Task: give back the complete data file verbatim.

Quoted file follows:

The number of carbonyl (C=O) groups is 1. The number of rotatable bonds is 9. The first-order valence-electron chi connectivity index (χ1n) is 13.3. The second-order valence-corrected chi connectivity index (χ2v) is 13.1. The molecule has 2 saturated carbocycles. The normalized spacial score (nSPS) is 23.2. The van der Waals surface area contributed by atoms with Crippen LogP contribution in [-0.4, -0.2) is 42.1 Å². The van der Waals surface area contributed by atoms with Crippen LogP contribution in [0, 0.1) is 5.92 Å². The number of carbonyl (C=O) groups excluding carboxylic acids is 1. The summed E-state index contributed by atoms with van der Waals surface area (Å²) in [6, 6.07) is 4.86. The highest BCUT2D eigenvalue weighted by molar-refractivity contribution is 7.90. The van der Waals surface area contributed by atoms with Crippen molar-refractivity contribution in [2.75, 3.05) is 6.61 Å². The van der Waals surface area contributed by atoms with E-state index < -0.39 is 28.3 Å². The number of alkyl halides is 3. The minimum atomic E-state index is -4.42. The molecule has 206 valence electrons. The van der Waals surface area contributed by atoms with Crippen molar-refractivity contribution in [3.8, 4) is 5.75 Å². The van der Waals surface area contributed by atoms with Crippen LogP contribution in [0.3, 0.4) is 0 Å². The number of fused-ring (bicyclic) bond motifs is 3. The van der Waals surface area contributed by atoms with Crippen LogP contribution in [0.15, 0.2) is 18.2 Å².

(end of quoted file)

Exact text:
The number of carbonyl (C=O) groups is 1. The number of rotatable bonds is 9. The first-order valence-electron chi connectivity index (χ1n) is 13.3. The second-order valence-corrected chi connectivity index (χ2v) is 13.1. The molecule has 2 saturated carbocycles. The normalized spacial score (nSPS) is 23.2. The van der Waals surface area contributed by atoms with Crippen LogP contribution in [-0.4, -0.2) is 42.1 Å². The van der Waals surface area contributed by atoms with Crippen LogP contribution in [0, 0.1) is 5.92 Å². The number of carbonyl (C=O) groups excluding carboxylic acids is 1. The summed E-state index contributed by atoms with van der Waals surface area (Å²) in [6, 6.07) is 4.86. The highest BCUT2D eigenvalue weighted by molar-refractivity contribution is 7.90. The van der Waals surface area contributed by atoms with Crippen molar-refractivity contribution in [2.75, 3.05) is 6.61 Å². The van der Waals surface area contributed by atoms with E-state index < -0.39 is 28.3 Å². The number of alkyl halides is 3. The minimum atomic E-state index is -4.42. The molecule has 206 valence electrons. The van der Waals surface area contributed by atoms with Crippen molar-refractivity contribution in [3.8, 4) is 5.75 Å². The van der Waals surface area contributed by atoms with Crippen LogP contribution in [0.3, 0.4) is 0 Å². The number of fused-ring (bicyclic) bond motifs is 3. The van der Waals surface area contributed by atoms with Crippen LogP contribution in [0.15, 0.2) is 18.2 Å².